“SMALL TALK”— A Special Family Story

“Small Talk” (“Ri Chang Dui Hua”)

A Special Family Story

Amos Lassen

Filmmaker Hui-chen Huang shares her personal journey towards reconciliation of her childhood while at the same time analyzing her society’s connection to gender equality and varying identities and sexual orientations. Huang’s mother earns a living as a spirit guide for the deceased at their funerals and she never stayed at home; she was always out and about with her girlfriends instead. The daughter tries very hard to understand her mother. We get an inside look at a culture we probably are not be familiar with in this powerful documentary that is of universal significance and also extremely intimate at the same time.

The film is very timely when we consider the recent parliamentary steps towards the legalization of same-sex marriage in Taiwan. “Small Talk” is a love letter from Huang to her mother who we learn silently suffered from an abusive relationship that came out of a forced marriage in a small Taiwanese village in the 1970s. It is also about the rejection of her sexual orientation by society and her gradual estrangement from her two daughters

As we watch and listen to conversations between Huang and her mother, we see them confront painful experiences that they shared, and in doing so discuss difficult questions regarding their love for each other. The film concludes with a conversation between the two at the dinner table, where their wounds are torn open brutally, candidly and intimately. Shot through three cameras that capture close-ups and profile shots, we see them sitting across a table with no physical contact. Even though Huang’s mother remains silent for the most part during the encounter, her eyes and movements say a great deal.

It is the camera that gives the pretext of opportunity for the filmmaker to physically and emotionally connects with her mother. It is only from behind the lens that Huang is able to fixate on the facial expressions of her mother and show every wrinkle in her mother’s face. The tension breaks when the filmmaker’s aunt, after being asked whether she knew that her sister likes women, rushes inside to announce, “I need to do the laundry”. It is this moment (along with several repetitive sessions of back-and-forth questioning of “Did you know?” and “I didn’t know”) that shows the tremendous need of “small talk”. Here we become very aware of the importance of giving a voice to those who remain silent for too long, those who are despised and discriminated against, and those who should be freed from feelings of shame.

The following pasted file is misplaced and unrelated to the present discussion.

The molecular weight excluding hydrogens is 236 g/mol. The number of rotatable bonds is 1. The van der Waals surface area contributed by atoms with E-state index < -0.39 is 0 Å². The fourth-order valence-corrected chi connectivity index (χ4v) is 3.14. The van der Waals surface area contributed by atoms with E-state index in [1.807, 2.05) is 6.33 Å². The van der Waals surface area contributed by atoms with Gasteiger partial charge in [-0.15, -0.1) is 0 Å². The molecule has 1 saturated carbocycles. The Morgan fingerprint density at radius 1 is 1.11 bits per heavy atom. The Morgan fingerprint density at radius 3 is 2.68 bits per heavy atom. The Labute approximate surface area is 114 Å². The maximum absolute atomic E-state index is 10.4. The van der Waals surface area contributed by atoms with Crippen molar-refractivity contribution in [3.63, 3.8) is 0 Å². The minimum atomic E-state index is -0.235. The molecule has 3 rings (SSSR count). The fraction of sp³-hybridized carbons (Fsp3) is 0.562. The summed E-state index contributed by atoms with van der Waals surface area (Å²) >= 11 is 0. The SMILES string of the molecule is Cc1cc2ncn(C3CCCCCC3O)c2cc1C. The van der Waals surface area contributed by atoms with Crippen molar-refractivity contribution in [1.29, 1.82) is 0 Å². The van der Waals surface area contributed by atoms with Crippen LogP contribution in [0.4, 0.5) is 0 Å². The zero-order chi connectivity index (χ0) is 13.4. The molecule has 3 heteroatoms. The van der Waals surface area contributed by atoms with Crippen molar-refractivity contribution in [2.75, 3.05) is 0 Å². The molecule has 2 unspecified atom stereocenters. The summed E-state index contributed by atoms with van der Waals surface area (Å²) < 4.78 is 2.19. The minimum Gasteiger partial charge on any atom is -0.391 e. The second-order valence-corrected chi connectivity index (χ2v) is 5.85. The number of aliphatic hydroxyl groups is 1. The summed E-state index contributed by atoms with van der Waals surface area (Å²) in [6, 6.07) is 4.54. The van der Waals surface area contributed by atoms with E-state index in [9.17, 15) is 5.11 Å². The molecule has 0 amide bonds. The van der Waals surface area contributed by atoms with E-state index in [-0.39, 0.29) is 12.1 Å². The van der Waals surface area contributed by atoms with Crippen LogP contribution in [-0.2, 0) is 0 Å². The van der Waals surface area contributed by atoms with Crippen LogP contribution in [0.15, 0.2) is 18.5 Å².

“Small Talk” gives a message is universal and speaks to an audience regardless of nationality, race, gender, sexual orientation, and socioeconomic background. It is Huang’s feature directorial debut and she should be very proud.

The film is a meditative exploration into the past of her family with each layer revealing a little more about who her mother Anu is (as a Taoist priestess, a lover to many girlfriends, a dependable friend, and an absentee mother). It is the identify of a mother that Hui-chen wants to understand, since Anu has made it clear that she never wanted to get married nor have children. Huang attempts to break down the wall that stands between herself and her mother for the past 20 years. The film also includes interviews with Anu’s past and present lovers, Anu’s siblings, as well as home video shot over the course of the last 20 years to present a daughter’s vague understanding of her lesbian mom.

The ultimate reveal comes when Huang finally gains the courage to have “the conversation” with Anu, which will either free mother and daughter from their shared painful past or further estrange them.

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